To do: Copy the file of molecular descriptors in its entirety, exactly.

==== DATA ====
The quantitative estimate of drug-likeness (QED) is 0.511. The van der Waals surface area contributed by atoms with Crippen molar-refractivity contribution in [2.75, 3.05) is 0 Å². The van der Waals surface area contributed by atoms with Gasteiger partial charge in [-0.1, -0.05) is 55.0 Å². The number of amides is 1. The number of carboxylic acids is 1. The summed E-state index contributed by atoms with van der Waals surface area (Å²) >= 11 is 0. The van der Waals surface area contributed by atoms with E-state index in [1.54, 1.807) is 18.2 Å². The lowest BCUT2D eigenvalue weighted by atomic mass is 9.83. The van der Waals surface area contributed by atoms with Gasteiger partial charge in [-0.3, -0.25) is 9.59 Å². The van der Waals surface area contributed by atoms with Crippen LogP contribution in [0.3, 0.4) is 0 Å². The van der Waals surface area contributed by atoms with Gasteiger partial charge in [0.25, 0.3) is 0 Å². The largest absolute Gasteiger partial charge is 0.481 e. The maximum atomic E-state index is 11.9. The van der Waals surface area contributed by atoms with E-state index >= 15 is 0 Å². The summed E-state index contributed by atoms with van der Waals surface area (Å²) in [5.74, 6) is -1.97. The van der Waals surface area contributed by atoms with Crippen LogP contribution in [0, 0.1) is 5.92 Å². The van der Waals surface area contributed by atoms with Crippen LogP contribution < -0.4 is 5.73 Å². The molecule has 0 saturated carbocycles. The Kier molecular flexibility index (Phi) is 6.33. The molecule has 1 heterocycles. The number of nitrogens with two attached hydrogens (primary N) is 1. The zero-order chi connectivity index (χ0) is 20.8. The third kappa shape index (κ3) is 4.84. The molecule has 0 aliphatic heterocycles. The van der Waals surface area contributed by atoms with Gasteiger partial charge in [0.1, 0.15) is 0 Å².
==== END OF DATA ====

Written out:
The quantitative estimate of drug-likeness (QED) is 0.511. The van der Waals surface area contributed by atoms with Crippen molar-refractivity contribution in [2.75, 3.05) is 0 Å². The van der Waals surface area contributed by atoms with Gasteiger partial charge in [-0.1, -0.05) is 55.0 Å². The number of amides is 1. The number of carboxylic acids is 1. The summed E-state index contributed by atoms with van der Waals surface area (Å²) >= 11 is 0. The van der Waals surface area contributed by atoms with E-state index in [1.54, 1.807) is 18.2 Å². The lowest BCUT2D eigenvalue weighted by atomic mass is 9.83. The van der Waals surface area contributed by atoms with Gasteiger partial charge in [-0.3, -0.25) is 9.59 Å². The van der Waals surface area contributed by atoms with Crippen LogP contribution in [0.3, 0.4) is 0 Å². The van der Waals surface area contributed by atoms with Gasteiger partial charge in [0.25, 0.3) is 0 Å². The largest absolute Gasteiger partial charge is 0.481 e. The maximum atomic E-state index is 11.9. The van der Waals surface area contributed by atoms with E-state index >= 15 is 0 Å². The summed E-state index contributed by atoms with van der Waals surface area (Å²) in [5.74, 6) is -1.97. The van der Waals surface area contributed by atoms with Crippen LogP contribution in [0, 0.1) is 5.92 Å². The van der Waals surface area contributed by atoms with Crippen LogP contribution < -0.4 is 5.73 Å². The molecule has 0 saturated carbocycles. The Kier molecular flexibility index (Phi) is 6.33. The molecule has 1 heterocycles. The number of nitrogens with two attached hydrogens (primary N) is 1. The zero-order chi connectivity index (χ0) is 20.8. The third kappa shape index (κ3) is 4.84. The molecule has 0 aliphatic heterocycles. The van der Waals surface area contributed by atoms with Gasteiger partial charge in [0.1, 0.15) is 0 Å².